In the early morning darkness, I crept quietly down the stairs. Light and shadows flickered in an erratic little dance on the wall. Rounding the corner my heart warmed at the sight of my husband and five-year-old son snuggled contentedly on the couch. A blanket pulled up over their feet, my son rested his head on his dad’s shoulder with his little fingers splayed across his daddy’s chest. Unnoticed in the still-dark room, I watched shadows rise, fall and elongate on their faces, while identical smiles played at their lips as Bugs Bunny foiled Elmer Fudd once again. In that moment they were perfect, these two “boys” whom I so dearly love.
Although this little boy is often my most difficult, I was reminded in that moment just how precious he is. The boy whose boundless energy and noise often has me pulling at my hair, is also the little boy who tenderly helps his younger sister get dressed and patiently plays tea-party with her. The boy we nick-named “the destroyer” for his tendency to handle everything a bit too roughly, is the same boy who would rather snuggle next to me in bed on Saturday morning than watch cartoons with his brothers. The boy who finds all toilet-related words absolutely hilarious and feels compelled to yell them at the most inappropriate moments, is also the boy who will suddenly put down his toys, and as if overwhelmed with a rush of emotion, hug me and say “I love you, Mom.” This boy who has mischief always in his mind, matter-of-factly asked his Sunday School teacher when she was losing her voice, “How are you going to get after me? I’m going to get into all kinds of trouble if you can’t get after me.”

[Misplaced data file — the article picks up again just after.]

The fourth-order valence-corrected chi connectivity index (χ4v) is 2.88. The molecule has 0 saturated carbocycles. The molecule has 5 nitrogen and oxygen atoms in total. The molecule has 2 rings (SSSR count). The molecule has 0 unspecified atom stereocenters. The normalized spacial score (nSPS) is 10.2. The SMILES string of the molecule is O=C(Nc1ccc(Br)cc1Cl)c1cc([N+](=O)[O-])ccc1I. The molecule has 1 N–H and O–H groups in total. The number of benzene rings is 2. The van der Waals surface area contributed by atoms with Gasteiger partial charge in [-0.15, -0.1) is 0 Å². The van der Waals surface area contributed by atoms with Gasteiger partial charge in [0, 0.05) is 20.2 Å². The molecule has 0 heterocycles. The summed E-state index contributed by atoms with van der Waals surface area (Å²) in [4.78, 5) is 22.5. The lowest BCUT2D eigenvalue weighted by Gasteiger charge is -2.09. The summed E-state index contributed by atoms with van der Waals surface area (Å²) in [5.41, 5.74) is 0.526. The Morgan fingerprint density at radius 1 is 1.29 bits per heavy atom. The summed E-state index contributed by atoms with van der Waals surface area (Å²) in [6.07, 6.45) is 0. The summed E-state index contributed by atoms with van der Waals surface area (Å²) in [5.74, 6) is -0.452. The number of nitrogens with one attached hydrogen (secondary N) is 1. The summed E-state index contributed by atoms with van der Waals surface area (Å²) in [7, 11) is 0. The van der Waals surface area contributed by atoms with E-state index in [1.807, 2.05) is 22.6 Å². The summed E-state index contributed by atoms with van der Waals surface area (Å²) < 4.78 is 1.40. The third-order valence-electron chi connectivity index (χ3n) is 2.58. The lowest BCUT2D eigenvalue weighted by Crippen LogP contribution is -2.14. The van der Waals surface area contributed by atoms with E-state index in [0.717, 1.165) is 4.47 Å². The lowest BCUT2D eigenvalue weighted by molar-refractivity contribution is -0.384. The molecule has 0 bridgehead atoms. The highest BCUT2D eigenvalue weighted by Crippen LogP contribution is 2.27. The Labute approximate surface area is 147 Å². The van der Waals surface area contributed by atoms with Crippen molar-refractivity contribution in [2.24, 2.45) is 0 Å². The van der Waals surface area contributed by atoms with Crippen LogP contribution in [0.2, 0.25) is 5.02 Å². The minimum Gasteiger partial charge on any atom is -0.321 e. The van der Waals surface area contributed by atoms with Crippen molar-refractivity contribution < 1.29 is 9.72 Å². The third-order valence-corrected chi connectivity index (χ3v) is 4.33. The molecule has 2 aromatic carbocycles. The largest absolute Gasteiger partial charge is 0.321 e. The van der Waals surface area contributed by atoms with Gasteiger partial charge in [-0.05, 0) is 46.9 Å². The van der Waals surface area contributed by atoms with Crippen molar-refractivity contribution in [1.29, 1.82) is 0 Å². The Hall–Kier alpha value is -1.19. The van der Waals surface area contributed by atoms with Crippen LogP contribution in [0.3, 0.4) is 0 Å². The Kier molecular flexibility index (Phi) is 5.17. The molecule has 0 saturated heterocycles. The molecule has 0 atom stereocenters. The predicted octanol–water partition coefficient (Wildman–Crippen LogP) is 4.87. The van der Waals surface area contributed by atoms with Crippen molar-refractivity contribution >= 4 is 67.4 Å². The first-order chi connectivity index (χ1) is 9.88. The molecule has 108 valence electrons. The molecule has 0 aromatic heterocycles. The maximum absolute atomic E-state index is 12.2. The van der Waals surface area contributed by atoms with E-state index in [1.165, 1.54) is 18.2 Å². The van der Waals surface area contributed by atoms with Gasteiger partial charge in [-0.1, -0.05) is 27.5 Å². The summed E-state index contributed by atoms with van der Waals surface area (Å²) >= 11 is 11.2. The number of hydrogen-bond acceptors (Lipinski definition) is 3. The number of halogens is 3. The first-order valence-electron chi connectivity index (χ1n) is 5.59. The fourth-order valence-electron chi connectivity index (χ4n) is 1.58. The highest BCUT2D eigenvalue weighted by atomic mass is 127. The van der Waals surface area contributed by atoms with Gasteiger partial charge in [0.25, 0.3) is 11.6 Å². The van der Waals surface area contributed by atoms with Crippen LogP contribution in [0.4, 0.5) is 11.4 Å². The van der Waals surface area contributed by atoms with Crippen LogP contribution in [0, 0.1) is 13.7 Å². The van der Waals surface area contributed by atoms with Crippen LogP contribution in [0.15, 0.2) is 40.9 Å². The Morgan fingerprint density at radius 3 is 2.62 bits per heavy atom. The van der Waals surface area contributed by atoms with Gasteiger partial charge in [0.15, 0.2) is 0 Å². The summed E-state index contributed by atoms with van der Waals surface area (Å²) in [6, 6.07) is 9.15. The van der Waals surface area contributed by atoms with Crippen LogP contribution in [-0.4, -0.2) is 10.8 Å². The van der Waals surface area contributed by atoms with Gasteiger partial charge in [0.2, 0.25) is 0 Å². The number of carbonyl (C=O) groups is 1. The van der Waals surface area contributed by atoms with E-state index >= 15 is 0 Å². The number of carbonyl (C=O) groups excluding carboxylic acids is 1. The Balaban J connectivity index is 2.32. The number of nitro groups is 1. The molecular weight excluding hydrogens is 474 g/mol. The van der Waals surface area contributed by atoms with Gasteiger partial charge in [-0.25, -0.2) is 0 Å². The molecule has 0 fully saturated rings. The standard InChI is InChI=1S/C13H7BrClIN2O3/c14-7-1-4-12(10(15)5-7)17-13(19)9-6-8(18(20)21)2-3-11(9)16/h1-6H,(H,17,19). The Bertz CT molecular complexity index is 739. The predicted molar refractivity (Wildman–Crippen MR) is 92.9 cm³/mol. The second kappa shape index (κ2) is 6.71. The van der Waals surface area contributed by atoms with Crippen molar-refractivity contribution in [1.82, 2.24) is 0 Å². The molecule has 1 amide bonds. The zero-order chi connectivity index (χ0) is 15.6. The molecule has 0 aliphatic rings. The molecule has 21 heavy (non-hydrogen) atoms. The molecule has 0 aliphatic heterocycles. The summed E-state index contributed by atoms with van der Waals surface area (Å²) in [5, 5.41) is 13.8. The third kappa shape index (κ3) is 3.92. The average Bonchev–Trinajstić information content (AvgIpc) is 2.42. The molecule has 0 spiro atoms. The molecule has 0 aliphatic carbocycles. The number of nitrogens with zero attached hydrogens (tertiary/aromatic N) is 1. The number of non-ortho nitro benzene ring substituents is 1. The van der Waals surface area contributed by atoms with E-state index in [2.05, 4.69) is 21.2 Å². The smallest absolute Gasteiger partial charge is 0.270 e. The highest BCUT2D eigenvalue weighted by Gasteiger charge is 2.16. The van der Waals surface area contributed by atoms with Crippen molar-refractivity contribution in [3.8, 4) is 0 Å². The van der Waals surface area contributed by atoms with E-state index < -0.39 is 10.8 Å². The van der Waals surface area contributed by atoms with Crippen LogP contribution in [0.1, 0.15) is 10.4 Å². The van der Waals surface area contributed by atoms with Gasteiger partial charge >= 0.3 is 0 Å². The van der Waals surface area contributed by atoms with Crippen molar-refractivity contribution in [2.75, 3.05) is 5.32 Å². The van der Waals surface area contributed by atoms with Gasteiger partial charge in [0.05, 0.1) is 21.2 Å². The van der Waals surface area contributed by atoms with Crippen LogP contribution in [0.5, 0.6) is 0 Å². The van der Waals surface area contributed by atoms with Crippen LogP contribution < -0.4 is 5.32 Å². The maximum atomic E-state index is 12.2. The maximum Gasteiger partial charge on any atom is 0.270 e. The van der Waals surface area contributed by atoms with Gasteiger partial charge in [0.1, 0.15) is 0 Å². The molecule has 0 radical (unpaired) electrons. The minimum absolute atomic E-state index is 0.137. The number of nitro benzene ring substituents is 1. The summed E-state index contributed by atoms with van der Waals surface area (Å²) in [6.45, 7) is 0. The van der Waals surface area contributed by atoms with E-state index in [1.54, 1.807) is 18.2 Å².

Our third son is definitely his own person, but at times he feels over-looked with two older brothers he can’t always keep up with, and a baby sister who still requires a lot of help and attention. So when his dad announced he was going to take each of the kids out to breakfast one at a time, starting with Tobias this week, he could not contain his excitement. He eagerly laid out his clothes the night before, taking care to place his underwear inside his pants for quicker entry, and hopped into bed without a fuss knowing he was going to get up early. I heard his cheerful little voice as he and his dad got ready at an hour when no one should be happy. And now, here they were, post-breakfast, serenely watching a favorite cartoon in those last few minutes before Dad had to go to work. It was perfect.
After his dad left for work, he regaled me with tales of the pancakes and eggs and two cups of hot chocolate. He simply glowed, overflowing with love for his brothers, his sister and me all day long. As I tucked him into bed, I bent to kiss his head and asked, “Did you have a good day, buddy?”
“Mom,” he replied, “when I went to breakfast with Dad, I felt really happy. I felt like I was going to be a good boy today.”